Since more than one person has asked out it, here's my take on the recent Supreme Court decision overturning many aspects of campaign finance reform (from an email):
I understand the interest this decision has generated from an intellectual standpoint, as Matt raises, but I'm not sure the practical effect on elections will be nearly to the extent that a lot of people fear. People make shit up all the time during campaigns, so having more money in the system isn't going to increase the percentage of BS because it is so high to begin with. Also, people aren't hearing much anyway -- how much effect does a full page ad in the New York Times have? I'd wager slim to none. People largely pick and choose their information sources based on what they want to hear anyway. During the recent special election, every third ad on the radio and TV was a Coakley or Brown ad -- does increasing the number of political ads from 1 in 3 to 1 in 2 really going to change much?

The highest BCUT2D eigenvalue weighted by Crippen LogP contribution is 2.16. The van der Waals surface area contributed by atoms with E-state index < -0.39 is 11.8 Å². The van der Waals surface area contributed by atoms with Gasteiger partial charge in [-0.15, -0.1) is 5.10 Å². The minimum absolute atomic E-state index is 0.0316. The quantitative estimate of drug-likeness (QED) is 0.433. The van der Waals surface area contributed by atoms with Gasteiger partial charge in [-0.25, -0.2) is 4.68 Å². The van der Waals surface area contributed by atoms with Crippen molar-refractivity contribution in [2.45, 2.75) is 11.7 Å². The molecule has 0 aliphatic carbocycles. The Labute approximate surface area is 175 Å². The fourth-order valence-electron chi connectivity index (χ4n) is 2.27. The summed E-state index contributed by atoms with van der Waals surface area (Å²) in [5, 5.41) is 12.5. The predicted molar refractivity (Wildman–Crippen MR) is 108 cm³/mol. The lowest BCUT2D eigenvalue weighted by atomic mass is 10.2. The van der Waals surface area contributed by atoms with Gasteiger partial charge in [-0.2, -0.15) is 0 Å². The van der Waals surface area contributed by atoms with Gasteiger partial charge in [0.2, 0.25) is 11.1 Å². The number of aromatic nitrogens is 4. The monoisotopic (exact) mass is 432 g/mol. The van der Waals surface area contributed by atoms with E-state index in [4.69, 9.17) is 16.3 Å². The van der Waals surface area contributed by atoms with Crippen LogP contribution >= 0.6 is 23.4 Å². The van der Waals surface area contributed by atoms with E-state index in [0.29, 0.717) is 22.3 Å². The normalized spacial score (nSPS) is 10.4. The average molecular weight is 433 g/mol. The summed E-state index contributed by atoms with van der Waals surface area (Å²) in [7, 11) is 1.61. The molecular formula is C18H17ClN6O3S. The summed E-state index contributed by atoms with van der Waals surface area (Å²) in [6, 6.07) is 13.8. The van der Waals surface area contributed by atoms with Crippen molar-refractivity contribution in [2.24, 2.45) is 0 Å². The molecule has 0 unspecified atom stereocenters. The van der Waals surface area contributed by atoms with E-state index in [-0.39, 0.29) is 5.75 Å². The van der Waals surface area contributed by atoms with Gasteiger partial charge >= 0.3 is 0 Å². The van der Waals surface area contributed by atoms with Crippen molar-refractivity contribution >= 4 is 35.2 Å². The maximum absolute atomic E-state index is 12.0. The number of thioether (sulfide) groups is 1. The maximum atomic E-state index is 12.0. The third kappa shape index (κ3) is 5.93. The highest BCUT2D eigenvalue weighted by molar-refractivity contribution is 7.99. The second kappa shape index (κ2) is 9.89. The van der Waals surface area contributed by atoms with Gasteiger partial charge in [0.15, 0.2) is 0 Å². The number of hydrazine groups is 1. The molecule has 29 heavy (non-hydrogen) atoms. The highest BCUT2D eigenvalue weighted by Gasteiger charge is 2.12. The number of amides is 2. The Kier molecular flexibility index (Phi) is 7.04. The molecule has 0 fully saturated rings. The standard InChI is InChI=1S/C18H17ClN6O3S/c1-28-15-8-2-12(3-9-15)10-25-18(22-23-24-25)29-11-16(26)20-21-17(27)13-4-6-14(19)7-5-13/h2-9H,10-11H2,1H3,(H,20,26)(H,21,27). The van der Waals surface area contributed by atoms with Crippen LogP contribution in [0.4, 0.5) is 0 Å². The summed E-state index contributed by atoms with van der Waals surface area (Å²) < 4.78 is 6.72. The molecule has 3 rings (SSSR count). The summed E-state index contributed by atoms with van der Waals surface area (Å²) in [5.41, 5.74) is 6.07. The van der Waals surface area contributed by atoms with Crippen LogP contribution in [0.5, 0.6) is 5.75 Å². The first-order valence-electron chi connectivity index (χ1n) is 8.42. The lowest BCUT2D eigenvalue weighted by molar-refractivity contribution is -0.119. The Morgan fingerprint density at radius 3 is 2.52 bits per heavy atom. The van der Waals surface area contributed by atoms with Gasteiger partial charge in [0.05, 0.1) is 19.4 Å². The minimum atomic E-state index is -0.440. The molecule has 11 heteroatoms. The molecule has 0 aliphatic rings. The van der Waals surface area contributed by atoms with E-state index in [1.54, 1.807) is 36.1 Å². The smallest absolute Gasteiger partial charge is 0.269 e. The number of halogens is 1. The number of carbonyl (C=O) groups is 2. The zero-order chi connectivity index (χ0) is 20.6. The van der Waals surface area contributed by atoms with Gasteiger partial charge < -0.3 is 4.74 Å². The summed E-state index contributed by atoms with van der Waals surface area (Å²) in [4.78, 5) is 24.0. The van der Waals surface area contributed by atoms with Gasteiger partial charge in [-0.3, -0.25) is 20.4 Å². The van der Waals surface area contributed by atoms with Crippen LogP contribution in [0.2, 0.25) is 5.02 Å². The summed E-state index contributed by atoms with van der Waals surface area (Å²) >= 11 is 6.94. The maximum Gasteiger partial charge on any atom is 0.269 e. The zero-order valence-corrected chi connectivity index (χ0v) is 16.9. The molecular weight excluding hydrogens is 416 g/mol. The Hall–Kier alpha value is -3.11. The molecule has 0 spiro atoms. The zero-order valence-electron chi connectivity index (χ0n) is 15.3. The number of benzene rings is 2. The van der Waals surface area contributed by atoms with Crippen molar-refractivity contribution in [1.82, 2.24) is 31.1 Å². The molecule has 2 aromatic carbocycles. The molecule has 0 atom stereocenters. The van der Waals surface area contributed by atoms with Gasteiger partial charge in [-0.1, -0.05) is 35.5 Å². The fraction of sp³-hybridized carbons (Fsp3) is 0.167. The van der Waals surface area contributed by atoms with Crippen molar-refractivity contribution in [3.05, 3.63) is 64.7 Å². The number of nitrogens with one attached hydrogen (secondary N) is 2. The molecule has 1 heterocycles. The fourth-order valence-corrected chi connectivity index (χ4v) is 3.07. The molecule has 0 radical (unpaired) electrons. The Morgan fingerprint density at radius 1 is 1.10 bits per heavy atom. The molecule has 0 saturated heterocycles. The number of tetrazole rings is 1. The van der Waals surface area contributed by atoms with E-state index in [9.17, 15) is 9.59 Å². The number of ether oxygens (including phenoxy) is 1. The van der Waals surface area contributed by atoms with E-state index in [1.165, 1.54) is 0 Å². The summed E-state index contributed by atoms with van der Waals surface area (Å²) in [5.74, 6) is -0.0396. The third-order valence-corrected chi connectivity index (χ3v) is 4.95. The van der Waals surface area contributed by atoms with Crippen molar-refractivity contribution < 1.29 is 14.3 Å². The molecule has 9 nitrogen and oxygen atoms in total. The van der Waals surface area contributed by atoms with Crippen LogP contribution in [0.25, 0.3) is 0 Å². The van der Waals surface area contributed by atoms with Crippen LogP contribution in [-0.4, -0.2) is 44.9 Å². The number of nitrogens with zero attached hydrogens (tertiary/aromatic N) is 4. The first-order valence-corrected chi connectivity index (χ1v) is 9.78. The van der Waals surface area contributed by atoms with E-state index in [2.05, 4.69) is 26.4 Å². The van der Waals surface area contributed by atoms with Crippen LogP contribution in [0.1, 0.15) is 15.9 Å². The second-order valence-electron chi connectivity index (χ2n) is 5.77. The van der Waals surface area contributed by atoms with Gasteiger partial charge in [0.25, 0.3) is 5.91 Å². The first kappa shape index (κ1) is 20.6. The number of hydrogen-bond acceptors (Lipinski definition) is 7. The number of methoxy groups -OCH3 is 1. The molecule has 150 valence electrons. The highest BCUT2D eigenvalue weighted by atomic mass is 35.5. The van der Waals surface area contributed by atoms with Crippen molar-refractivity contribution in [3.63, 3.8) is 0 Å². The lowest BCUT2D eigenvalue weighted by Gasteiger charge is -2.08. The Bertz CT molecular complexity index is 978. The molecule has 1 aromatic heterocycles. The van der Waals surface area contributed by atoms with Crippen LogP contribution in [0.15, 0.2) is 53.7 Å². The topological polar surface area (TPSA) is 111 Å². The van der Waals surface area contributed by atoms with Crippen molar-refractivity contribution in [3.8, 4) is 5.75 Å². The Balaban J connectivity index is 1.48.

I do have some sympathy for the view that some little Congressman in state X can be bullied by Corporation Y, with Y saying hey, vote how we want you to vote, or we'll spend millions backing your challenger. But I wonder if this is overstated. I can imagine a skillful politician successfully parrying that intimidation into backlash against Y, or Y's candidate. And on a more practical note, the current ability of Y to donate to X seems to be a pretty good way of influencing votes.
I might just be arguing that the way we choose officials is already so screwed up from a process standpoint, how could this make it worse?